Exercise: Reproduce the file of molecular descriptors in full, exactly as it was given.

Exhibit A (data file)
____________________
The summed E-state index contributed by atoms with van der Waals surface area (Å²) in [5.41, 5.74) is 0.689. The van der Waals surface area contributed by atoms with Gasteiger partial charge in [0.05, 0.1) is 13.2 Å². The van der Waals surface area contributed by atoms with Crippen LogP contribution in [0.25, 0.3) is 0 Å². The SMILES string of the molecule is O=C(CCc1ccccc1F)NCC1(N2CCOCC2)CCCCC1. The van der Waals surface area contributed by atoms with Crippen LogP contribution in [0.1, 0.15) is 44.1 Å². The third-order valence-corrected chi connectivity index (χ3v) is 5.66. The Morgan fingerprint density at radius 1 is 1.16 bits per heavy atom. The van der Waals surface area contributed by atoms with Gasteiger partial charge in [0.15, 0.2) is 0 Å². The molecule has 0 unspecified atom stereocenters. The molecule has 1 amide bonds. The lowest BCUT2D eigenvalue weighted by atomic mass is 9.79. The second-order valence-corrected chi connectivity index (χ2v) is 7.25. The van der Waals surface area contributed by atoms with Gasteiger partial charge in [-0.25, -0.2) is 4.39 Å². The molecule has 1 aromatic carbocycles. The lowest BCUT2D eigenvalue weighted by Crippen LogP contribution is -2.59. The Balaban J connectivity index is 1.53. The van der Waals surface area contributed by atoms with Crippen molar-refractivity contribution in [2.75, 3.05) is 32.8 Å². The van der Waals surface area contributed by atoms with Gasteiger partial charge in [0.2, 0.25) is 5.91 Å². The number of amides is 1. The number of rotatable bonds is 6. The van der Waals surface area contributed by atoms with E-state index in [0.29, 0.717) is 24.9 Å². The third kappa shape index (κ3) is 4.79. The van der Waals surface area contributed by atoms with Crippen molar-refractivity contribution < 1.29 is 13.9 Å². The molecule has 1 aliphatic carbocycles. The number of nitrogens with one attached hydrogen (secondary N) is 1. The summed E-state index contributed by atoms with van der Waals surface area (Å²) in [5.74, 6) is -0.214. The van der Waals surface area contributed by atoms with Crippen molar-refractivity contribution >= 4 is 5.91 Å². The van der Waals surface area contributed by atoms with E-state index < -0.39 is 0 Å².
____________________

The summed E-state index contributed by atoms with van der Waals surface area (Å²) in [5.41, 5.74) is 0.689. The van der Waals surface area contributed by atoms with Gasteiger partial charge in [0.05, 0.1) is 13.2 Å². The van der Waals surface area contributed by atoms with Crippen LogP contribution in [0.25, 0.3) is 0 Å². The SMILES string of the molecule is O=C(CCc1ccccc1F)NCC1(N2CCOCC2)CCCCC1. The van der Waals surface area contributed by atoms with Crippen LogP contribution in [0.1, 0.15) is 44.1 Å². The third-order valence-corrected chi connectivity index (χ3v) is 5.66. The Morgan fingerprint density at radius 1 is 1.16 bits per heavy atom. The van der Waals surface area contributed by atoms with Gasteiger partial charge in [0.15, 0.2) is 0 Å². The molecule has 0 unspecified atom stereocenters. The molecule has 1 amide bonds. The lowest BCUT2D eigenvalue weighted by atomic mass is 9.79. The second-order valence-corrected chi connectivity index (χ2v) is 7.25. The van der Waals surface area contributed by atoms with Gasteiger partial charge in [-0.25, -0.2) is 4.39 Å². The molecule has 1 aromatic carbocycles. The lowest BCUT2D eigenvalue weighted by Crippen LogP contribution is -2.59. The Balaban J connectivity index is 1.53. The van der Waals surface area contributed by atoms with Crippen molar-refractivity contribution in [2.75, 3.05) is 32.8 Å². The van der Waals surface area contributed by atoms with Gasteiger partial charge in [0.2, 0.25) is 5.91 Å². The number of amides is 1. The number of rotatable bonds is 6. The van der Waals surface area contributed by atoms with E-state index in [0.29, 0.717) is 24.9 Å². The third kappa shape index (κ3) is 4.79. The van der Waals surface area contributed by atoms with Crippen molar-refractivity contribution < 1.29 is 13.9 Å². The molecule has 1 aliphatic carbocycles. The number of nitrogens with one attached hydrogen (secondary N) is 1. The summed E-state index contributed by atoms with van der Waals surface area (Å²) in [5.74, 6) is -0.214. The van der Waals surface area contributed by atoms with Crippen molar-refractivity contribution >= 4 is 5.91 Å². The van der Waals surface area contributed by atoms with E-state index < -0.39 is 0 Å².